A few leftover notes for a Monday:
Clayton’s a believer? It’s funny how wide-ranging the expectations are for the Redskins this season. Considering they only won three games, they should be improved. It’s easy to write a script that sees them contending for a playoff spot: Robert Griffin III rebounds; the offense cuts down on turnovers; the pass rush helps enough to improve the defense; the special teams is much better. But it’s also easy to temper those expectations: The defense didn’t do enough to get better and is aging; first-year head coach; Griffin does not progress enough as a passer. I do think Griffin will improve just based on having a full NFL offseason for the first time. They also play in a division that is not strong. But there are still a lot of unknowns about this team (it is only June after all). Anyway, ESPN’s John Clayton likes them as well. Check out his answer (or he's just not high on the Giants or Cowboys. Regardless, it's in his reply to a question on the Eagles) in this week's mailbag.
Comeback player of the year? Griffin received an award no player really wants this past offseason: The Ed Block Courage Award. It means they had some sort of injury to overcome. But that now gives him a chance to earn another one – the Comeback Player of the Year -- and NFL.com’s Chris Wesseling puts him at the top of the list of those who may win. As stated above, Griffin has had a good offseason and that should help his play on the field. I’d be surprised if he stays the same after spending more time on his fundamentals. The tough part is learning a new passing offense and that will require an adjustment. But it also will help having the talent he does around him in the passing game.
Sean Lee impact: Though he plays for a rival, Dallas linebacker Sean Lee will continue to be on the Redskins’ minds throughout spring workouts. Nobody wants to suffer the fate of Lee, who tore his ACL in an OTA workout last week. Redskins coach Jay Gruden said they discussed this with the players last week. The CBA is clear on contact during the spring (none is allowed). But it’s tough to have 11-on-11 workouts without some banging, bumping and tumbling bodies. Gruden said they talked about staying on their feet, “doing the best you can to avoid any kind of drag downs, pull downs, contact. But every now and then you’re going to have a collision, unfortunately, because it is football and guys are trying to show that they are doing right. We’re trying our best to police that and keep people up. It’s something we are definitely keeping an eye on.”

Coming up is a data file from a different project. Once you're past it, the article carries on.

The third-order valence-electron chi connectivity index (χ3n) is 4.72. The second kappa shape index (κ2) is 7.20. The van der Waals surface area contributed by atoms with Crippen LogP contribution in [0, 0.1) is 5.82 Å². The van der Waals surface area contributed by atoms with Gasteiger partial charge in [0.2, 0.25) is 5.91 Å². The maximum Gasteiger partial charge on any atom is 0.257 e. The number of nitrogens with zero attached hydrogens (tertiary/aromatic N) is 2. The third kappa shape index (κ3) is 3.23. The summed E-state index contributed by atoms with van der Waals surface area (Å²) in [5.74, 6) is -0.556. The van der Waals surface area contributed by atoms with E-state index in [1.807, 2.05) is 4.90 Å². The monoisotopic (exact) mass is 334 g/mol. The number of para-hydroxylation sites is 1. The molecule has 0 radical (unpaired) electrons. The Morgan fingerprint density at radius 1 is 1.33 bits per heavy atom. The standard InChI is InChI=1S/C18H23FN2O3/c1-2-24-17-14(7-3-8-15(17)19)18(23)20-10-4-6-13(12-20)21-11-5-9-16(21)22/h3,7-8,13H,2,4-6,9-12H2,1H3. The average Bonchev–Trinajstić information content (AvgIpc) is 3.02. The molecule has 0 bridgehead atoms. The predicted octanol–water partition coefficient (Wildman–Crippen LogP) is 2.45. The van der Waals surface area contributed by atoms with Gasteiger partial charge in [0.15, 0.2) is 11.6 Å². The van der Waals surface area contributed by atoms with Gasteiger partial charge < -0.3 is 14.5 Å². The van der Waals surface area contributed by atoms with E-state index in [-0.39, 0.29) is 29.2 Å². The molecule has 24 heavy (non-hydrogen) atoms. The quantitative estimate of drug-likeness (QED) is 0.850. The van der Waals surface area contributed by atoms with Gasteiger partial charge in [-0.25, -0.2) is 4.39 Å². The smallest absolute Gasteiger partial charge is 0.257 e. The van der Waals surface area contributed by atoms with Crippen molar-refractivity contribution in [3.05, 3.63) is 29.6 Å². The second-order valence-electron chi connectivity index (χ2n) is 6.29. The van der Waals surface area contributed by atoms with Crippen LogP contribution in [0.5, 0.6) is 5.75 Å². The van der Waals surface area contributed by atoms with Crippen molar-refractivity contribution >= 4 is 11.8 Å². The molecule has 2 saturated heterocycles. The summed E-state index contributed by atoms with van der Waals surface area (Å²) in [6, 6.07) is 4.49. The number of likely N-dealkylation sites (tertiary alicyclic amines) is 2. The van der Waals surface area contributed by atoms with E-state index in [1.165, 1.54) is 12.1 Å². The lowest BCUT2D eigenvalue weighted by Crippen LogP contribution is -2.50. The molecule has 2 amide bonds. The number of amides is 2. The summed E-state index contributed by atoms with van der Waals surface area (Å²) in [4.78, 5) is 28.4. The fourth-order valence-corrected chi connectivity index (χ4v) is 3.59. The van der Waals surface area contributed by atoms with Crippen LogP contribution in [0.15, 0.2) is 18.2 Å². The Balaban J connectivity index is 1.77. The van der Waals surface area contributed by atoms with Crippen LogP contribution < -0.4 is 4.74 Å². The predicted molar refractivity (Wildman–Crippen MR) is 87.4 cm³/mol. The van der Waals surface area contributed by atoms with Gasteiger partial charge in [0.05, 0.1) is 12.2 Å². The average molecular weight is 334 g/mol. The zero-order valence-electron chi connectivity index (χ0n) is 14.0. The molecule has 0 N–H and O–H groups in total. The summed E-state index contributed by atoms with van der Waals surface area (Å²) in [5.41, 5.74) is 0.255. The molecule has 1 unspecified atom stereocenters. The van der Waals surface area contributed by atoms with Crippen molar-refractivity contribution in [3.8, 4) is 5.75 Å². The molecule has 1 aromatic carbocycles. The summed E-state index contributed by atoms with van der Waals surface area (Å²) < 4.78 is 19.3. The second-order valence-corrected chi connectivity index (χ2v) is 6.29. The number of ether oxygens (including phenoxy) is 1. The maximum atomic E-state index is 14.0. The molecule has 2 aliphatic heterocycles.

Rookie learning: At this time of year the coaches aren’t just focused on whether one of the rookies does well on a play or not. They’re having to learn so much that their heads are swimming with information. It can lead to slower play at times. Gruden said they’re looking at other aspects perhaps more. “You look for mental toughness in rookies,” he said. “You look for how they can handle some kind of adversity, some kind of failure and how they rebound from a poor play to the next play.”
New way: The Redskins’ training camp will be different just based on the schedule. The last two summers, under Mike Shanahan, the Redskins would conduct a walk-through in the morning (at 10 a.m.) and practice at 3:20 p.m. Shanahan switched to a walk-through first in 2012 under the belief that they could have a meeting, go over it slowly on the field, meet some more and then practice what they learned at full speed. This summer, they’ll go back to a more traditional way with an 8:35 a.m. practice and a 4:15 p.m. walk-through. Is one way better? Well, they tried both ways under Shanahan and won a division the first time and went 3-13 the next year. (Players typically felt Shanahan took care of them, too). The new way allows the players to work in less intense summer heat. Both coaches scheduled two days off before the first preseason game.